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Stellar cast includes the always wonderful Mark Strong as “South Africa’s wily national intelligence chief, Dr. Niel Barnard”.
Kudos to Guy Ritchie (or whoever cuts his trailers) for having the good sense and good taste to open this extended trailer with twenty seconds of the mellifluous voice of Mark Strong. *swoon*
Clive Owen is 47 years old today. (He’s on my list. He used to be number one but that was before I fell under the spell of Gerard Butler many moons ago.) And while I wish Clive many happy returns of the day, there’s nothing remarkable about that…is there? In the youth obsessed film industry, he’s still getting work as a leading man, which is wonderful, although I am anxious to see how well say, Jennifer Aniston, now 40 but looking 30, will fare in seven years.
In “King Arthur”, he was cast opposite Keira Knightley. She was 19, he was 42 at the time of the movie’s release (which I suppose isn’t so bad considering that according to the film’s timeline, he was supposed to be playing 25.) How long before they start pairing Clive up with Hayden Panettiere? They’d better hurry up, she’s already turned twenty.
I saw “Duplicity” recently and I loved it. It was written and directed by Tony Gilroy who has penned some of the smartest films of the last few years, including Oscar nominated “Michael Clayton” which was his directorial debut. “Duplicity,” in addition to being well written, was incredibly well acted by a cast that included the wonderful Tom Wilkinson and the brilliant Paul Giamatti. It was the best movie about a sting since, well, “The Sting.” Perhaps I’m naive but I did not see the ending coming from a mile away, always a plus.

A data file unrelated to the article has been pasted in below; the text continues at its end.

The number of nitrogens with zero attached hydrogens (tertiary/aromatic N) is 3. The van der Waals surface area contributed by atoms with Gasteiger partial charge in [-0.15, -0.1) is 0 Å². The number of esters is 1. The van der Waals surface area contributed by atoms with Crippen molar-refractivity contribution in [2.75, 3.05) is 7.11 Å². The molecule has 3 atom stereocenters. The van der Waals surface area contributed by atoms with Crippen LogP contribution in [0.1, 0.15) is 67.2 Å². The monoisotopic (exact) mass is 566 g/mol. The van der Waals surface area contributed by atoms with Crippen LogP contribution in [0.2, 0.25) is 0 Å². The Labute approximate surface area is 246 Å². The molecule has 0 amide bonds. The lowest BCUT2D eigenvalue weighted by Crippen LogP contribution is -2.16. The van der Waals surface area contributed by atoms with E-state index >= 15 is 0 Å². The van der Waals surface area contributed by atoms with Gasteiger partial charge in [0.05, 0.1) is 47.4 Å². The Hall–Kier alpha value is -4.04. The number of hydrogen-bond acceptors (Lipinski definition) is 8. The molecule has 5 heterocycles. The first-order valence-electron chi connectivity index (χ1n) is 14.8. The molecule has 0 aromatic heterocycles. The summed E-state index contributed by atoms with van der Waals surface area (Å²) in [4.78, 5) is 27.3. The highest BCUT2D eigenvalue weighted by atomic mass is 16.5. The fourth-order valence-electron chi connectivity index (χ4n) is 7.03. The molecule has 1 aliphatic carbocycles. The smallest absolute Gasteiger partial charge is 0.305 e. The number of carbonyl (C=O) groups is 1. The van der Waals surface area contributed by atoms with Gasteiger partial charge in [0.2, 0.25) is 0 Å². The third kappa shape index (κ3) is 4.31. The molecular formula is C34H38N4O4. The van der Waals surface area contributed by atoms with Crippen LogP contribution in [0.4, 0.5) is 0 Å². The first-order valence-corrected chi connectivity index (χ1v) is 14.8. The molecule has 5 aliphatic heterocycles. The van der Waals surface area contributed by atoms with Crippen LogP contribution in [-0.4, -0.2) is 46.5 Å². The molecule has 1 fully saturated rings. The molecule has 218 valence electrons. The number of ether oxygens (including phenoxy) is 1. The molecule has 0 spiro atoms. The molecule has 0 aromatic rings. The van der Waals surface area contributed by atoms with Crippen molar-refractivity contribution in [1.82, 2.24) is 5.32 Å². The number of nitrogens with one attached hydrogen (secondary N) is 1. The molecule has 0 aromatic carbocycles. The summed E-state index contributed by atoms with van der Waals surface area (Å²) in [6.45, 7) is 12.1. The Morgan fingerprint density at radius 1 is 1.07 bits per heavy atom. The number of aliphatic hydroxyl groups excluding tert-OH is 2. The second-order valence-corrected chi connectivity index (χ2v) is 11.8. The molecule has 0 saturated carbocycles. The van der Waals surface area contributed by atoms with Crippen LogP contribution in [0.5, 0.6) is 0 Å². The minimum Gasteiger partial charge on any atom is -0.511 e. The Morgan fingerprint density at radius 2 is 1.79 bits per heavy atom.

But what really stood out for me about this film was the fact that the leads, the ROMANTIC leads (Clive Owen and Julia Roberts), were both over 40. When was the last time that happened? I couldn’t tell you. I do, however, know of at least one instance where it will happen again. In 2010,when “The Bounty” with the above mentioned Aniston and Gerard Butler, who won’t technically be 40 until November of this year, but will be by the time it is released. This is, of course, a film I am very much looking forward to. And as usual, I digress.
I am wondering if this in some small way signifies a sea change, not a tsunami but perhaps a ripple, in the Hollywood machine’s thinking. While our culture as a whole, magnified to the nth degree by the movie industry, is still youth obsessed, is it possible that this is the start of a comeback for ‘Adult oriented’ (that was with a capital A, I’m not talking porn) entertainment? Are they starting to get that as the 18 yr olds who have developed a passion for the movie going experience age, that their tastes age and mature as well? That they may even have a few more bucks to spend on that passion than a teenage boy, at whom most entertainment is aimed?
“R rated” comedies did extremely well this summer, and while their content might not be considered high-brow, it should mean that there is an audience for entertainment in which nothing blows up and is not targeted squarely at the youth market. In the past, film makers have been forced to edit films, sometimes gutting the life right out of them, in order to avoid the dreaded “R”. The theory has always been you won’t get as many butts in the seats unless you dumb it down and make it palatable to a PG-13 audience.
Which brings me to my point, if I have one, that if we, as thinking adult film goers, don’t want to be spoon-fed sophomoric pablum, we have to support the mainstream releases that are not just the latest rehashing of the “Porky’s” blueprint, with OUR butts in the seats. Sure, we will occasionally seek out the little independents, like the current “Bright Star”, but we’re more likely to wait for dvd. Even big budget productions like “Duplicity” did better on dvd than in the theaters. Very often these days a movie’s real money is made in the home market, but to the powers that be, the Box Office still matters.
If we want more entertainment geared toward our demographic, we have to prove that our demographic buys tickets. To that end, I think I’ll take myself to see “The Informant” this afternoon. It’s rated R.
And now for My Daily Moment of Zen…